During the winter, my hydrangea looks dead. It has lost all of its leaves, as it should, but I am now left with a bunch of bare sticks. Normally when you see this, the urge is to cut them back to the ground. DON’T prune them now. Those dead looking sticks contain the buds for next year’s flowers. If you prune now, you will be cutting off all of the flower buds. Sometimes the deer will come along and eat the tips, producing the same effect as if you pruned them. Other years with very cold sustained winter temperatures below zero, the flower buds will be killed by being frozen. Big leaf hydrangea’s, Hydrangea macrophylla, is only borderline hardy in zone 6. During warmer winters big leaf Hydrangea fare much better. They also will not lose their flower buds closer to the shore and ocean areas as the climates are more moderated by the ocean temperatures which are warmer than the air.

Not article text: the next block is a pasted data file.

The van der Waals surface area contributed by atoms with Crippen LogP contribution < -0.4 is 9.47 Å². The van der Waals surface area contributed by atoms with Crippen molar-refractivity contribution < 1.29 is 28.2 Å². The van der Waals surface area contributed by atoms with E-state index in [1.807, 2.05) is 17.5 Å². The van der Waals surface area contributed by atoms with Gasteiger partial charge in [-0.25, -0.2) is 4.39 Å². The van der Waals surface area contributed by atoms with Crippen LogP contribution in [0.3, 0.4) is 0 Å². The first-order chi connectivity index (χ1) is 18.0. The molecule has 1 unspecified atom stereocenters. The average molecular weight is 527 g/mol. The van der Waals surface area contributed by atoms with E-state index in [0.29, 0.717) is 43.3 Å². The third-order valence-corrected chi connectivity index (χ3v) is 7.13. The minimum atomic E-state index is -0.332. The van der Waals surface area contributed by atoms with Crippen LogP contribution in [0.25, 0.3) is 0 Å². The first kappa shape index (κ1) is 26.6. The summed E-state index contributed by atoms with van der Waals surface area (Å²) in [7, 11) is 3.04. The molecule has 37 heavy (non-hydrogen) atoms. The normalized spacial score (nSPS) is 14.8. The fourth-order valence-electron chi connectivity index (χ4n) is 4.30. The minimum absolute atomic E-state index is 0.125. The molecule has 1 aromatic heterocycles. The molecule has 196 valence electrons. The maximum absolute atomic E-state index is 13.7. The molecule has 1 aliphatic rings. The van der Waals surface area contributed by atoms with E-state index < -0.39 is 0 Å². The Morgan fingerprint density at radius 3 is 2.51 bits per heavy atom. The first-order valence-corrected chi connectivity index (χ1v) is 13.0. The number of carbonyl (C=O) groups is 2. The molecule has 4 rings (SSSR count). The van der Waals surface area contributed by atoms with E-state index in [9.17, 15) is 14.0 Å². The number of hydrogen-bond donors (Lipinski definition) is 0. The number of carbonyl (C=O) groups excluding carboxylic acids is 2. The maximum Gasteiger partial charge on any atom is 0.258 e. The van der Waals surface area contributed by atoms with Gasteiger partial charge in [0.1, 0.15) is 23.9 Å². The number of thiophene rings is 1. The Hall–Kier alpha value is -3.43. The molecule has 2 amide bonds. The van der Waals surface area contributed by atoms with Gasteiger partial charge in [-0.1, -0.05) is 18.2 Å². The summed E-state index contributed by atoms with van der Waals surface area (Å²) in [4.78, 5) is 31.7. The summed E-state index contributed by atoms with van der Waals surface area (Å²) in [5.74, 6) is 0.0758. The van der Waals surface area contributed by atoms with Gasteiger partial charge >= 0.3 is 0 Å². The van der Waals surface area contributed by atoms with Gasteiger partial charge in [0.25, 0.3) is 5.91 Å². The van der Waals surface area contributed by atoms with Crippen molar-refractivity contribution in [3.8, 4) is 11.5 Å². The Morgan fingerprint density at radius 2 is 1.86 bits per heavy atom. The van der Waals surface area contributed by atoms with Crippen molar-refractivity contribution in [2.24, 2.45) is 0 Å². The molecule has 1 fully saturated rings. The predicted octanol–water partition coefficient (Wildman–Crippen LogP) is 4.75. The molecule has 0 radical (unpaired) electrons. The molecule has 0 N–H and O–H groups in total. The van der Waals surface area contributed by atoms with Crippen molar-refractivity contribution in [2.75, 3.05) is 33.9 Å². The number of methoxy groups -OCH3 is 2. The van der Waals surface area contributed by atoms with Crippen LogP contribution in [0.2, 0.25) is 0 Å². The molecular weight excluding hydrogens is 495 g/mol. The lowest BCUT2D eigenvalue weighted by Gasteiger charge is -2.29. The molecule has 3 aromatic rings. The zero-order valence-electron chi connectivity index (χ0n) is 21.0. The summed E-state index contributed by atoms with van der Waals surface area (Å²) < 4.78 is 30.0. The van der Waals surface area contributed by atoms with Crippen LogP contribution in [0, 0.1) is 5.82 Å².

So to recap:
Do not prune big leaf hydrangea in fall, winter or spring. Only prune after flowering as flower buds are produced in late summer and carried on the sticks until the following summer bloom time.
Deer may eat the flower buds held at the tips. Use spray deer repellents monthly or cover with burlap. Protect from snow buildup that could break the branches.
Site Hydrangea in a south-facing or protected area of the yard to reduce colder temperature exposure.
Hopefully, next summer your hydrangea plant will bloom beautifully.